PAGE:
<
>

How can Bucs ease transition on defense? Lean on Jason Pierre-Paul

Jason Pierre-Paul has five sacks through five games in his first season with the Buccaneers. Cliff Welch/Icon Sportswire

TAMPA, Fla. -- After losing three straight games, the Tampa Bay Buccaneers fired defensive coordinator Mike Smith and promoted linebackers coach Mark Duffner. One player they can count on to help ease the transition is defensive end Jason Pierre-Paul, who has exceeded expectations since being acquired in a trade from the New York Giants this past offseason.

Pierre-Paul has five sacks through five games, which is two away from league leaders J.J. Watt and Danielle Hunter. He's also tied with Jimmy Wilkerson for the team lead through the first five games of the season since 2004 (Simeon Rice had eight through five games in 2003).

"Jason's a pro's pro," defensive line coach Brentson Buckner said. "[He] comes to work and works hard. One thing I can't coach and I don't think anybody can coach -- when he steps onto the field, he doesn't think anybody can block him. That's an attitude that the great ones have. He's brought that attitude every day."

"Nobody can block me, unless I block myself," Pierre-Paul said. "That's how I see it. Two, three men. Bring them on. I'm going to try and get past them."

It's an attitude the Bucs need. The defense ranked last in the league in sacks in 2017 with 22. That brought sweeping changes to their defensive line with three new starters, including Pierre-Paul.

In the Bucs' 34-29 loss to the Atlanta Falcons on Sunday, moments after quarterback Jameis Winston was intercepted in the third quarter, Pierre-Paul sacked Falcons quarterback Matt Ryan on third-and-17 for an 8-yard loss. In the Bucs' 48-10 loss to the Chicago Bears, when nothing went right, Pierre-Paul produced a sack, two tackles for a loss and seven combined tackles.

What stood out most in Chicago was what Pierre-Paul did on the sideline. He rounded up teammates in between defensive series and chided them about an unacceptable first-half performance. Not a talker by nature, let alone someone who yells, Pierre-Paul said it was something he had to do, even with players such as Gerald McCoy, Kwon Alexander and Lavonte David, who have been in the locker room a lot longer.

"Anytime you're playing football, just the passion for the game, you get frustrated at times," Pierre-Paul said. "I got maybe a little frustrated. Sometimes guys need it."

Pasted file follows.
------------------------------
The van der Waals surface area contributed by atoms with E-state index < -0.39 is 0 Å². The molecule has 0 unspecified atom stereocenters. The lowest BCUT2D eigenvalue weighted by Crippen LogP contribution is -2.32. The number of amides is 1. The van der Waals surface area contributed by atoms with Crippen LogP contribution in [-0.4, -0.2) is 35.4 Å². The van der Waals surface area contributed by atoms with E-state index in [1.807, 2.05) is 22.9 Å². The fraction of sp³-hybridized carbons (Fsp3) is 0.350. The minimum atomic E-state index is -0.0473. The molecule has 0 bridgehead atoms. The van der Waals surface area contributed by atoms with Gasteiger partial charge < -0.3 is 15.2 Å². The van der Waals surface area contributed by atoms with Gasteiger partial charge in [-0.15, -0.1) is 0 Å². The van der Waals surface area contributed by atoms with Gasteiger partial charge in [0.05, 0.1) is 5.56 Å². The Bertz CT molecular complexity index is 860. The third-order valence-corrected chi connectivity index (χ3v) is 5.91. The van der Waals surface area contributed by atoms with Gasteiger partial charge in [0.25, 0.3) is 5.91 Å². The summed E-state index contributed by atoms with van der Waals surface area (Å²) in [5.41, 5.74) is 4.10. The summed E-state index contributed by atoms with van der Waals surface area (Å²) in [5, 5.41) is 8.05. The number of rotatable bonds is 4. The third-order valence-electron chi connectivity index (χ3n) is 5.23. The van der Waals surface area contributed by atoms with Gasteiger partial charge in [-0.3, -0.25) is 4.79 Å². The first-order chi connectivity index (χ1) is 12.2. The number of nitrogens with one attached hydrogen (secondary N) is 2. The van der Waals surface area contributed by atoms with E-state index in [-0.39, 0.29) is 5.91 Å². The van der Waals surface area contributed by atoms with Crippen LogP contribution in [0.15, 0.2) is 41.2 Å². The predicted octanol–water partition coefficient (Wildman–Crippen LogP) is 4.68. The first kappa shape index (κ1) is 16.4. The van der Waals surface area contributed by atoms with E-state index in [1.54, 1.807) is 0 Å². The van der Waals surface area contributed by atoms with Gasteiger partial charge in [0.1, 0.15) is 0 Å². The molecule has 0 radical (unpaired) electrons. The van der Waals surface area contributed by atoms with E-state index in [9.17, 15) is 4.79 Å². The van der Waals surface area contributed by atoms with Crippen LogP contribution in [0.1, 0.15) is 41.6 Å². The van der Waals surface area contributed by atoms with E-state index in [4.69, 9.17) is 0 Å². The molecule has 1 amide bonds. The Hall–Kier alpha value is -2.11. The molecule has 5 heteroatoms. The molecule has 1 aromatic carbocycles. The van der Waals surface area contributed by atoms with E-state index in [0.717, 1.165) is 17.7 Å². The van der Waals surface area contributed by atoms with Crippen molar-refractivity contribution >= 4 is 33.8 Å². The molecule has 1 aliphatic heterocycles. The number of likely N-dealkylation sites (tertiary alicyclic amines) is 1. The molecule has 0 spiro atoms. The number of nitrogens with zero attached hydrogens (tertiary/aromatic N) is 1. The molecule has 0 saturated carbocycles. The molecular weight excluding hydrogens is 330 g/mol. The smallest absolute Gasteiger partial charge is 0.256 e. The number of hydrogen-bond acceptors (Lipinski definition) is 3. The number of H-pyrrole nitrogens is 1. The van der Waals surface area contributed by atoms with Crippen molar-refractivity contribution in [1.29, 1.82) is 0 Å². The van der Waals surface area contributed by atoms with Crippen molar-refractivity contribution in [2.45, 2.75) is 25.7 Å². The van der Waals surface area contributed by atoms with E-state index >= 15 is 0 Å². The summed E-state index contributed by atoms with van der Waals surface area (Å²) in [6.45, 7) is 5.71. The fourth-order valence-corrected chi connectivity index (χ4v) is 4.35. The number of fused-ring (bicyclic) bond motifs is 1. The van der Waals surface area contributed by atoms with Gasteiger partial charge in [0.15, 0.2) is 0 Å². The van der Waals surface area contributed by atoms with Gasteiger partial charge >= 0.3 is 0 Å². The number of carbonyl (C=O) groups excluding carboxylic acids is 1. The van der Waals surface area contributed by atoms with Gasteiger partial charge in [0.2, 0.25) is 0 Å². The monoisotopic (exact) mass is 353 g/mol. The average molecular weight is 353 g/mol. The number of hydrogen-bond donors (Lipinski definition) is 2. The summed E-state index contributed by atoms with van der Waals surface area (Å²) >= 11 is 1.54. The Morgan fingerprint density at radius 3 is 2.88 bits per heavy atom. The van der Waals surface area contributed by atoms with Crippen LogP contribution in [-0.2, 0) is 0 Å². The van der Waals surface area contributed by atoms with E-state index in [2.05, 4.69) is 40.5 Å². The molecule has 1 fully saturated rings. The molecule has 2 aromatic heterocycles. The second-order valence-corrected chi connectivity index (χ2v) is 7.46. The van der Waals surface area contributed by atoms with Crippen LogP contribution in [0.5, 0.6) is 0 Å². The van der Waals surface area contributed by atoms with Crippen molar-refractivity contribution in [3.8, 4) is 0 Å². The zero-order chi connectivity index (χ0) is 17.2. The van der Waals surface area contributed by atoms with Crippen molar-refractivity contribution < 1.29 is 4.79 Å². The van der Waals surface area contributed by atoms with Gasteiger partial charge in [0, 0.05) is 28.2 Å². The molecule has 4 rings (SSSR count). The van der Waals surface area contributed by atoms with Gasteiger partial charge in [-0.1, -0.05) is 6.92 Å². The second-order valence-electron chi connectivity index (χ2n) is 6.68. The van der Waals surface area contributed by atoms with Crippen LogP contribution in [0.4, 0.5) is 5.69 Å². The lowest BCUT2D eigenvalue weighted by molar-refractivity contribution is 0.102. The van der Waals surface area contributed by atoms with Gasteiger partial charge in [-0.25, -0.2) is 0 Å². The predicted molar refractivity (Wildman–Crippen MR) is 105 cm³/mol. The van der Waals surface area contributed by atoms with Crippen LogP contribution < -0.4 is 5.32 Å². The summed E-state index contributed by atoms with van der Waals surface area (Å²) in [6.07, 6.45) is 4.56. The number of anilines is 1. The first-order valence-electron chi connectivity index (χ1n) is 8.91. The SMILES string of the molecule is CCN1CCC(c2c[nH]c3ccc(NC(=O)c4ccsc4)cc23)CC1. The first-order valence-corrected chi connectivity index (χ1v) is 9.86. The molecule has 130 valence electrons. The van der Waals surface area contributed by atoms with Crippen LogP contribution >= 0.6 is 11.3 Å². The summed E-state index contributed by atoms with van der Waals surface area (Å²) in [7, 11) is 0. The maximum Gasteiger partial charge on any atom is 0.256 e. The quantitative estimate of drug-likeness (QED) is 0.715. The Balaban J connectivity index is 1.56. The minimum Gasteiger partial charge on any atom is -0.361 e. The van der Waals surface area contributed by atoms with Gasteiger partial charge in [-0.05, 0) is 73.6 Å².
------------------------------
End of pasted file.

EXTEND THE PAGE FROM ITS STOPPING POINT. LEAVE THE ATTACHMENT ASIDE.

He was even critical of teammates on the Bucs' weekly player radio show Monday, when a fan called and asked about McCoy and Alexander dancing on the sidelines against the Falcons. The Bucs had just forced a three-and-out, but they were still losing on the road to a divisional opponent.

"I'm sorry you saw that on the sideline. Everybody individually, you have to check yourself," said Pierre-Paul, who said he didn't see it happening on the field, and didn't talk to them about it, but believes they need a change in attitude collectively. "I love the celebrations that come in with the sacks and the run stops, but until we can play as a unit and everybody is celebrating...[we shouldn't]."

Coach Dirk Koetter said he wasn't sure what he was getting from the 2010 first-round draft pick after he missed all of the Bucs' organized team activities this preseason. The coach and two-time Pro Bowler stayed in contact, but Koetter had reservations.

Fans had their reservations too, considering the Bucs' poor track record with free agents not named Simeon Rice, and high draft picks at that position -- Michael Johnson was gone after one year, George Johnson was ineffective as a starter, and Gaines Adams and Da'Quan Bowers didn't come close to living up to expectations. And then there was Michael Bennett, whom the Bucs let walk despite a nine-sack season in 2012.

Pierre-Paul told Koetter, "I'll be ready and you'll like it."

"A guy that backs up what he says, I have a lot of respect for that," Koetter said. "He has played very consistently, not only in practice but in games. As I’ve said before, I’ve been impressed with him as a vocal leader and a leader that sets the example by how he works. [I] can’t say enough good things."